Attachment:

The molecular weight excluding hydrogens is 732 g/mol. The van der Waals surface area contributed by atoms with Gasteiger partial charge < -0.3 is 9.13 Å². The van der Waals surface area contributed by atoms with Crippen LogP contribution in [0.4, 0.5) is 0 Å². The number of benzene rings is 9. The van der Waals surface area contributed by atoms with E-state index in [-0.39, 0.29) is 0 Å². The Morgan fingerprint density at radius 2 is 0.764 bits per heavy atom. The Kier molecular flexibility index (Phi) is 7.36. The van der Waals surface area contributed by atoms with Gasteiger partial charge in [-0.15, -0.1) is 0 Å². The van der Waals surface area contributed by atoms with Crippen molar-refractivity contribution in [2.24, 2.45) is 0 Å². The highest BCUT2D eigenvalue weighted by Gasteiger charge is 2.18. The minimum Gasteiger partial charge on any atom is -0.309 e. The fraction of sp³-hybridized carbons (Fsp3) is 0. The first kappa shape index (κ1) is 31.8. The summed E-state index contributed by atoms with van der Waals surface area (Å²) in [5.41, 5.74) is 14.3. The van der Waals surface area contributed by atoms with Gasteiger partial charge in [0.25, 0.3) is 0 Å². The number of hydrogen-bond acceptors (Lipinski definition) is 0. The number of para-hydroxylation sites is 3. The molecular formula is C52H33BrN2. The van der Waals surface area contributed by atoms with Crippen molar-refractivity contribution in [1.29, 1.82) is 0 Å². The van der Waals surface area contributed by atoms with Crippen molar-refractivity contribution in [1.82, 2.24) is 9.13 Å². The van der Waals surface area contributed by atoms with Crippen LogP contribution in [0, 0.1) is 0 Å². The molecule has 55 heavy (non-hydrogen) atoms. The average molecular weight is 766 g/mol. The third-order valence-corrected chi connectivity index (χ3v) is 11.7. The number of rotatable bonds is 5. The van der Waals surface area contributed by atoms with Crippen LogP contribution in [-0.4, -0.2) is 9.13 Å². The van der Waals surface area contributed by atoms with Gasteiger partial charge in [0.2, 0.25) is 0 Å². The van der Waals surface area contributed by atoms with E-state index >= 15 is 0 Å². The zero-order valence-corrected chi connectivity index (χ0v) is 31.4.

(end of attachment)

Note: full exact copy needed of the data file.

The molecular weight excluding hydrogens is 732 g/mol. The van der Waals surface area contributed by atoms with Gasteiger partial charge < -0.3 is 9.13 Å². The van der Waals surface area contributed by atoms with Crippen LogP contribution in [0.4, 0.5) is 0 Å². The number of benzene rings is 9. The van der Waals surface area contributed by atoms with E-state index in [-0.39, 0.29) is 0 Å². The Morgan fingerprint density at radius 2 is 0.764 bits per heavy atom. The Kier molecular flexibility index (Phi) is 7.36. The van der Waals surface area contributed by atoms with Gasteiger partial charge in [-0.15, -0.1) is 0 Å². The van der Waals surface area contributed by atoms with Crippen molar-refractivity contribution in [2.24, 2.45) is 0 Å². The highest BCUT2D eigenvalue weighted by Gasteiger charge is 2.18. The minimum Gasteiger partial charge on any atom is -0.309 e. The fraction of sp³-hybridized carbons (Fsp3) is 0. The first kappa shape index (κ1) is 31.8. The summed E-state index contributed by atoms with van der Waals surface area (Å²) in [5.41, 5.74) is 14.3. The van der Waals surface area contributed by atoms with Gasteiger partial charge in [0.25, 0.3) is 0 Å². The number of hydrogen-bond acceptors (Lipinski definition) is 0. The number of para-hydroxylation sites is 3. The molecular formula is C52H33BrN2. The van der Waals surface area contributed by atoms with Crippen molar-refractivity contribution in [1.29, 1.82) is 0 Å². The van der Waals surface area contributed by atoms with Crippen molar-refractivity contribution in [1.82, 2.24) is 9.13 Å². The van der Waals surface area contributed by atoms with Crippen LogP contribution in [0, 0.1) is 0 Å². The molecule has 55 heavy (non-hydrogen) atoms. The average molecular weight is 766 g/mol. The third-order valence-corrected chi connectivity index (χ3v) is 11.7. The number of rotatable bonds is 5. The van der Waals surface area contributed by atoms with Crippen LogP contribution in [-0.4, -0.2) is 9.13 Å². The van der Waals surface area contributed by atoms with Gasteiger partial charge in [0.2, 0.25) is 0 Å². The van der Waals surface area contributed by atoms with E-state index >= 15 is 0 Å². The zero-order valence-corrected chi connectivity index (χ0v) is 31.4.